1. From Jerusalem: Caesarea, Haifa, Acre & Rosh Hanikra Tour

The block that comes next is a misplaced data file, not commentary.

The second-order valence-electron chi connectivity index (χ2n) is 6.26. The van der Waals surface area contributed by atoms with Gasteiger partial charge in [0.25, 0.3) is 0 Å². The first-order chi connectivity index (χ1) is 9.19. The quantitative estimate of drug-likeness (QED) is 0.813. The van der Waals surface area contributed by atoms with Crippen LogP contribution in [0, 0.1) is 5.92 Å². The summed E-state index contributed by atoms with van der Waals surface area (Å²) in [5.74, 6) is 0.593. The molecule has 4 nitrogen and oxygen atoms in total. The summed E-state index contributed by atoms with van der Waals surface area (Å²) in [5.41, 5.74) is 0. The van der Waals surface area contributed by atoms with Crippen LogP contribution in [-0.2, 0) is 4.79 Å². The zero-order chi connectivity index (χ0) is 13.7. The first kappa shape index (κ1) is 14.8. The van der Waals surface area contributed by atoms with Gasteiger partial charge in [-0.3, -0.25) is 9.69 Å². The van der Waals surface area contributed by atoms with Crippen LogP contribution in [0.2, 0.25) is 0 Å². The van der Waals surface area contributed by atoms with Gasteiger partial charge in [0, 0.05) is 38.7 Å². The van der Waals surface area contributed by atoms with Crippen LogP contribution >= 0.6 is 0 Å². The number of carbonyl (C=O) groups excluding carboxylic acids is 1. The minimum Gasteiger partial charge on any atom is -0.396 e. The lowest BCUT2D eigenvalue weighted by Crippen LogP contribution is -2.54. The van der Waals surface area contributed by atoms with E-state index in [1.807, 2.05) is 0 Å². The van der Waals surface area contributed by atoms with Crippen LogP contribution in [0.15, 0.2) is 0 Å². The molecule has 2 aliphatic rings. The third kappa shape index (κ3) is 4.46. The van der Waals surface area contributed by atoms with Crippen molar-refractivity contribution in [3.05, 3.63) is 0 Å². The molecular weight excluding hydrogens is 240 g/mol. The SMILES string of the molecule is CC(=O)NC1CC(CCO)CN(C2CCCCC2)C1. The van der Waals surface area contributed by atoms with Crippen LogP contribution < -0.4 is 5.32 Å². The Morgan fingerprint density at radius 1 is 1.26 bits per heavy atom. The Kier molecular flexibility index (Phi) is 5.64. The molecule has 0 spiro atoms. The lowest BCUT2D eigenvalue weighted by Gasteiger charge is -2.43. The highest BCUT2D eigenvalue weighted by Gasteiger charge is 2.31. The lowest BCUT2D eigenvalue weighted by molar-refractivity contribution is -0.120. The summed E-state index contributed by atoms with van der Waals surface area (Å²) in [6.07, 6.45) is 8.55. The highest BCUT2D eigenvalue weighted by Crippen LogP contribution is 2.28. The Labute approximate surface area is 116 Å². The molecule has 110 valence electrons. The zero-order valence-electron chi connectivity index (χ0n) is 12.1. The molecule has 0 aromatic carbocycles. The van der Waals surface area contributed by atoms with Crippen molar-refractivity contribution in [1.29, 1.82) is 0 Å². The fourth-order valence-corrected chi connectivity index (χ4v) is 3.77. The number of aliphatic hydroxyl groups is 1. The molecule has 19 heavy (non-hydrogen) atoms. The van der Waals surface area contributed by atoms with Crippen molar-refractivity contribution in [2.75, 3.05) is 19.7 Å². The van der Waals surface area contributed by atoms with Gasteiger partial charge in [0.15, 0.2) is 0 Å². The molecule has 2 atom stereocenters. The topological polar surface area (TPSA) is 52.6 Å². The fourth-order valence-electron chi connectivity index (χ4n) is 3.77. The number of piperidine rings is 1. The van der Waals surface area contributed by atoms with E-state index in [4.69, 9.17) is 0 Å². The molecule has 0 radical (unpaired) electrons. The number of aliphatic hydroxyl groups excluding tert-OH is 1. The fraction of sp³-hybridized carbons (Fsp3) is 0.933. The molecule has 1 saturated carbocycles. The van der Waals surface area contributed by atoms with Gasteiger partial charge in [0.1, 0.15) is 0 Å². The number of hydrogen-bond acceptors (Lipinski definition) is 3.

Depart from Jerusalem and travel up the Mediterranean coast. On the way, pass Herzilya and Natanya before reaching the first point of interest, the old city of Caesarea. Discover how this city was constructed under Herod and named after the Roman Emperor, Caesar. Among the archaeological excavations, see gateways, a moat, and well-preserved walls and rooms. Visit the perfectly preserved Roman amphitheater which is still used today for performances by Israeli and international artists. Next to the amphitheater, find the remains of the Hippodrome and Roman Temple. Learn about how both buildings stood above the port overlooking the busy commercial ships carrying treasures from the east and the Nabatean caravans which were on route to Rome. Hear stories about how after the Crusade, the city which was was so prosperous sank into oblivion. Continue driving north passing through Haifa where you will stop to see the breathtaking Baha'i Shrine and gardens. The terraced gardens cascade down the mountain towards the city below, each of the 19 terraces bursts with colorful flowers and landscaped designs. Next stop at Rosh HaNikra, the most northerly point along Israel's Mediterranean coast. Descend by cable car into the network of limestone grottoes created by the constant bombardment of waves against the rocks. On the return journey south, stop at Acre (Akko), the largest Crusader city in the country. Admire how the city is extremely well preserved and be impressed by the incredible surviving architecture. Marvel at how part of the city is alive with markets and people still living in the ancient buildings. See the walls and moat which was reconstructed and repaired by El Jazzar at the end of the 1900s. Learn about how the mighty walls prevented even Napoleon from conquering the city. Finally visit the Crusader remains, the prison used under Turkish rule, and the gallows which were used under the British Mandate to hang Jews who broke the British law limiting Jewish immigration to Palestine following World War II.